Having already enlisted Cerasis for its freight payment services, the Traffic Manager and the company decided to let that partner take over management of its entire transportation network, which included outbound LTL to its customers and inbound LTL from manufacturers.
“It was a full outbound and inbound program, and the promise was over 10 percent in savings,” says the Traffic Manager. “How could we pass this up?”
The decision was made in early 2008 to alter the existing transportation best practices and LTL strategy. The shipper first chose to change the master tariff covering all its carriers, a move that involved collaboration with its carrier partners. All of its LTL carrier representatives were invited to Eagan, MN for three days of meetings to explain the changes.
“It was all or nothing,” recalls the Traffic Manager.
The carriers’ national sales reps then met with their local sales team and representatives of Cerasis and the shippers’ six DCs to get input from that critical level. “That was extremely important,” says Amy Cook of Cerasis. “The shipper managed tariffs from the corporate level, but the day-to-day problems are handled at the DC level. We wanted those people to still own that part of the operation with their local reps.”
Previously, the shipper had been using about eight LTL carriers. Those incumbent carriers were invited to resubmit bids using the Cerasis carrier relationship management program. The Traffic Manager stated that one of the principal benefits for the carriers was the ability to receive accurate and complete information up front. First, and now with every shipper currently at Cerasis or any shipper who is interested in Cerasis’s services, the Cerasis carrier relations department analyzed the shipper’s own freight history to determine shipping lanes, volumes, and carriers employed. After this process Cerasis then develops a unique “freight profile” by examining the type of freight shipped.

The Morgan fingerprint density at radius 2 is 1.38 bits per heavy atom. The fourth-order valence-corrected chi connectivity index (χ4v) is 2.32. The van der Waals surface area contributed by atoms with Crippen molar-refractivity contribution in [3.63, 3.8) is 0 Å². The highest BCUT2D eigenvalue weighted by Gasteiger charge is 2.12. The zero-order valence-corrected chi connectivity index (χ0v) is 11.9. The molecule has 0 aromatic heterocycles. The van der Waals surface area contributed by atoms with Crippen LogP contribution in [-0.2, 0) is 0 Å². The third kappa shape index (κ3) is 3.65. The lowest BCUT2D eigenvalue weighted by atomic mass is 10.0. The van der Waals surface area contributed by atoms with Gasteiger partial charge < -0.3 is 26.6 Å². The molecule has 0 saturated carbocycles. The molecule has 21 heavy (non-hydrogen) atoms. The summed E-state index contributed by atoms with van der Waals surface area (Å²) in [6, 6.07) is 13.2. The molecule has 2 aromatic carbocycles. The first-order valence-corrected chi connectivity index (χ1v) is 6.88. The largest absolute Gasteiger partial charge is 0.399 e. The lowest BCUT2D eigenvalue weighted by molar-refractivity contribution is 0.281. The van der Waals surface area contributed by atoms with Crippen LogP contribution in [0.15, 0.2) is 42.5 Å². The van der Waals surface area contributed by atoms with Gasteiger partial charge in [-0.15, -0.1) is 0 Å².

The program then models the potential savings for the shipper and develops a request for procurement/pricing (RFP) before choosing the most efficient mode and carrier. After conducting that review, the eight incumbent LTL carriers the shippers had been using were retained after they submitted new bids. “They were retained, but on different levels,” said Cook.
Following the process, about three or four new LTL carriers were added to the shipper’s network. From a systems operations standpoint, said the Traffic Manager, the change was pretty smooth. “But bringing on new carriers was a learning curve,” she admits. “We understand that change is hard for everyone, and here are nuances to our business. Our customers are restaurants, schools, hospitals and institutions, and they often require specialized delivery services, such as inside delivery and lift gates. It’s not standard freight.”